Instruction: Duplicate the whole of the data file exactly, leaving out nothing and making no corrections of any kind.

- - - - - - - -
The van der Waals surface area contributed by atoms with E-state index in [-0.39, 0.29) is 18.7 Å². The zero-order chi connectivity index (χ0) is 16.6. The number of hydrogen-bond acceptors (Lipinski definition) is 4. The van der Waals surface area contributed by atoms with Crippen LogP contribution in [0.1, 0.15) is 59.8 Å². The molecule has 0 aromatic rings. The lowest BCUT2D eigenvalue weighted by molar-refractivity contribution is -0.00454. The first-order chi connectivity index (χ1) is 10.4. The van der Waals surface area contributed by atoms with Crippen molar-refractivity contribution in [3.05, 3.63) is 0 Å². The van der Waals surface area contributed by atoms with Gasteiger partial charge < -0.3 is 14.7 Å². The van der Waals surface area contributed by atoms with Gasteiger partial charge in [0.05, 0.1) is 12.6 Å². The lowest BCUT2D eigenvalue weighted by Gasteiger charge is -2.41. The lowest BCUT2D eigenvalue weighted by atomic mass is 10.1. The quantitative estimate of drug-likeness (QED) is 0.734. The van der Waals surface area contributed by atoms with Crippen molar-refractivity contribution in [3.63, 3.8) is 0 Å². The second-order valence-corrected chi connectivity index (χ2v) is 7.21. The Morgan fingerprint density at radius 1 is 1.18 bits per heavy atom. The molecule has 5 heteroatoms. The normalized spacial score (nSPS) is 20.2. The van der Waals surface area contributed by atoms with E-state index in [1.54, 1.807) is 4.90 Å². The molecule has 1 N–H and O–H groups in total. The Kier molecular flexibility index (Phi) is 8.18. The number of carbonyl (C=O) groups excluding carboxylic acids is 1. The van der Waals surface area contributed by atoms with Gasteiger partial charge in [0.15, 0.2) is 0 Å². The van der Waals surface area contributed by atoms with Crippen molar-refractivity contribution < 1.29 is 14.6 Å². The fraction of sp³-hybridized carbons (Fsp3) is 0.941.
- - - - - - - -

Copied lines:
The van der Waals surface area contributed by atoms with E-state index in [-0.39, 0.29) is 18.7 Å². The zero-order chi connectivity index (χ0) is 16.6. The number of hydrogen-bond acceptors (Lipinski definition) is 4. The van der Waals surface area contributed by atoms with Crippen LogP contribution in [0.1, 0.15) is 59.8 Å². The molecule has 0 aromatic rings. The lowest BCUT2D eigenvalue weighted by molar-refractivity contribution is -0.00454. The first-order chi connectivity index (χ1) is 10.4. The van der Waals surface area contributed by atoms with Crippen molar-refractivity contribution in [3.05, 3.63) is 0 Å². The van der Waals surface area contributed by atoms with Gasteiger partial charge < -0.3 is 14.7 Å². The van der Waals surface area contributed by atoms with Gasteiger partial charge in [0.05, 0.1) is 12.6 Å². The lowest BCUT2D eigenvalue weighted by Gasteiger charge is -2.41. The lowest BCUT2D eigenvalue weighted by atomic mass is 10.1. The quantitative estimate of drug-likeness (QED) is 0.734. The van der Waals surface area contributed by atoms with Crippen molar-refractivity contribution in [3.63, 3.8) is 0 Å². The second-order valence-corrected chi connectivity index (χ2v) is 7.21. The Morgan fingerprint density at radius 1 is 1.18 bits per heavy atom. The molecule has 5 heteroatoms. The normalized spacial score (nSPS) is 20.2. The van der Waals surface area contributed by atoms with E-state index in [1.54, 1.807) is 4.90 Å². The molecule has 1 N–H and O–H groups in total. The Kier molecular flexibility index (Phi) is 8.18. The number of carbonyl (C=O) groups excluding carboxylic acids is 1. The van der Waals surface area contributed by atoms with Gasteiger partial charge in [0.15, 0.2) is 0 Å². The van der Waals surface area contributed by atoms with Crippen molar-refractivity contribution < 1.29 is 14.6 Å². The fraction of sp³-hybridized carbons (Fsp3) is 0.941.